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Evaluation report

2001 Yemen: Textbook Distribution and Storage in the Republic of Yemen



Executive summary

Background

The World Bank/UNICEF initiative as outlined in the Child Development Project (CDP) document Report no. 19461-RY has Textbook Distribution as a component, covering 5 years from 2001-2005. Considerable support is to be allocated for Textbook Distribution and Storage in ten Governorates. At the beginning of the school year 2000-2001, a new curriculum was introduced for grades 1-6 and the textbooks were completely revised and printed anew.

Purpose / Objective

The purpose of this report is, in cooperation with the General Corporation for School Book Printing Press, to:
- Review the existing Distribution and storage system
- Develop an improved Distribution plan upon which the size of the warehouses will be determined
- Design a computerized inventory system for Textbook storage and Distribution

Methodology

Along with the staff and officials at the Governorate Education Offices (GEO) and the District Education Offices (DEO), the research team was able to interview 46 headmasters and 10 teachers. Over 40 locations were visited including schools, GEOs and DEOs.

Key Findings and Conclusions

The production of school textbooks in Yemen is without doubt exemplary; great effort and support from the Ministry of Education (MOE) to create an efficient printing department has been achieved, in the form of the General Corporation for School Books Printing Press (GCSBPP). The efficiency is reflected in the fact that many of the staff and management have received their education and skills in Germany, operating three shifts on a 24-hour basis. The GCSBPP was assisted in its early development by printing experts from Heidelberg, who were employed on long-term contracts.

The GCSBPP Sana'a, Aden, and other private printing companies for the school year 2000-2001 have managed to produce in excess of 32 million books for a school population in Basic Education grades 1-9 of 3,206,866 pupils, with the aim of supplying each and every pupil in the country with one textbook per subject.

Distribution and Storage, however, has not kept pace with production; both sectors have been neglected and a crisis is looming as the production for 2001-2002 has doubled to 66 million books. This is exacerbated by the fact that school enrollments are increasing due to a natural population increase of 3.7% and the fact that 27% of boys and 77% of girls who are not attending any formal education are being targeted to participate in schooling.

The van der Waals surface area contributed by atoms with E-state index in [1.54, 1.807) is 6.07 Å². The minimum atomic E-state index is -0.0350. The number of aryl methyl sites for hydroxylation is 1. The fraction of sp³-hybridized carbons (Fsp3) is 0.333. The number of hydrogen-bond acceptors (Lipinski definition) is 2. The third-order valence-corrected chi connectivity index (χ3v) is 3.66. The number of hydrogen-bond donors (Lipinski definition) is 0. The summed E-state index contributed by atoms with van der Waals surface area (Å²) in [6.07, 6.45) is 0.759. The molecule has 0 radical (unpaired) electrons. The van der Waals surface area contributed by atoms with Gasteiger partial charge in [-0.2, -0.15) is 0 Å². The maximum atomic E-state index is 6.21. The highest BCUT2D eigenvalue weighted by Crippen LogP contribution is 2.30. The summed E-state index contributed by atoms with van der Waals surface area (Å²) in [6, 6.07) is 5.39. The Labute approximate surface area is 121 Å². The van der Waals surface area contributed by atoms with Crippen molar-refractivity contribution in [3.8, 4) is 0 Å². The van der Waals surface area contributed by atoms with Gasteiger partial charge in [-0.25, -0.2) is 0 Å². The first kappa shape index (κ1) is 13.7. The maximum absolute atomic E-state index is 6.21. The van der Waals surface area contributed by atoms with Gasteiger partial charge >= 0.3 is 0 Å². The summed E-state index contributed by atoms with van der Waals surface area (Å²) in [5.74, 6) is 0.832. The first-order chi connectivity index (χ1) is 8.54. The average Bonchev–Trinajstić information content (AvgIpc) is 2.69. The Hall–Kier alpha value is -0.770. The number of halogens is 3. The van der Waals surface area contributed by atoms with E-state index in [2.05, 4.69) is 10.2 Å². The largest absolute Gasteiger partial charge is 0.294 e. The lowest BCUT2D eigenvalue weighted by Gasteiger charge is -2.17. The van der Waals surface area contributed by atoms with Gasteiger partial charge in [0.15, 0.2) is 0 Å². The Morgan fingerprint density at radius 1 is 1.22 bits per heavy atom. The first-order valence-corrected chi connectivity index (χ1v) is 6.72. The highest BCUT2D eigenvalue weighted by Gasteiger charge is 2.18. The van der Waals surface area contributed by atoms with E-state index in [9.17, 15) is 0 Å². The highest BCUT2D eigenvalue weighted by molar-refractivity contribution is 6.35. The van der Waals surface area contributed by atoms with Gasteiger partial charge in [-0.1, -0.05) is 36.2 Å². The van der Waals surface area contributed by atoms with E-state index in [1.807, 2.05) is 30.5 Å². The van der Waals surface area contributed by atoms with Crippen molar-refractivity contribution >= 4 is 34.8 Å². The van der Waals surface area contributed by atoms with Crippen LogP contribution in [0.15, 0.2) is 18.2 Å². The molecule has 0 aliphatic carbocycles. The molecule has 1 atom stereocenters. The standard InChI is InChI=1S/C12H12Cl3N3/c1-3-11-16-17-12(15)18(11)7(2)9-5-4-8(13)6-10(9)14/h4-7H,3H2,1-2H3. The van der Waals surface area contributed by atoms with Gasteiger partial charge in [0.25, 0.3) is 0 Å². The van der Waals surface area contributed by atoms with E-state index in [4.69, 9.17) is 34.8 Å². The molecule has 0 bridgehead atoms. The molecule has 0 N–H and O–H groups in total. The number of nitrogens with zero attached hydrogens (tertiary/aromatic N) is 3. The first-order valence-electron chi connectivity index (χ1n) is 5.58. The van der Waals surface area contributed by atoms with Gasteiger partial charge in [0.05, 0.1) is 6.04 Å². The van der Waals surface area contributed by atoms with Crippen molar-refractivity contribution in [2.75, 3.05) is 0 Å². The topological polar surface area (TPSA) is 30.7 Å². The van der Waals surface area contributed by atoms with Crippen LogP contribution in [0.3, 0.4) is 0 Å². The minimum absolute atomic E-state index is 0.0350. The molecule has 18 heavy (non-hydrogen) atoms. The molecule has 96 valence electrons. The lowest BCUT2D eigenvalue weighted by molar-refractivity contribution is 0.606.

The Ministry of Education (MOE) does not have a Distribution Department. In the past, the Supplies Department was responsible for distribution, but investment in this area has not kept up with the massive injection of funds the GCSBPP has been receiving.

Without a Distribution Centre, Distribution has become the responsibility of many, interpretation of the MOE's policies are varied, and directives are being ignored or misunderstood.

Recommendations

Maximizing schoolbook usage, providing a reasonable number of titles per grade, recycling and reusing, good storage facilities, all together will go a long way in bringing down this enormous expenditure.

With the Ibb Governorate in line for the construction of a new warehouse to begin this year, and the implementation of smoother distribution operations, it is suggested that this Governorate be chosen as a guinea pig, and to undergo tough monitoring and evaluation, in an effort to set a standard in textbook distribution and book returns that, eventually, other GEOs can follow.

A monitoring team should visit all 18 Districts throughout the year, and have a workshop with all the headmasters at each meeting, explaining their role in the exercise; the team will need to visit schools and classrooms non-stop, and to be around when the final counting of returned books begins.



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Report information

Date:
2001

Region:
MENA

Country:
Yemen Republic of

Type:
Evaluation

Theme:
Education - Other

Partners:
World Bank

PIDB:

Follow Up:

Language:
English

Sequence Number:
2001/801

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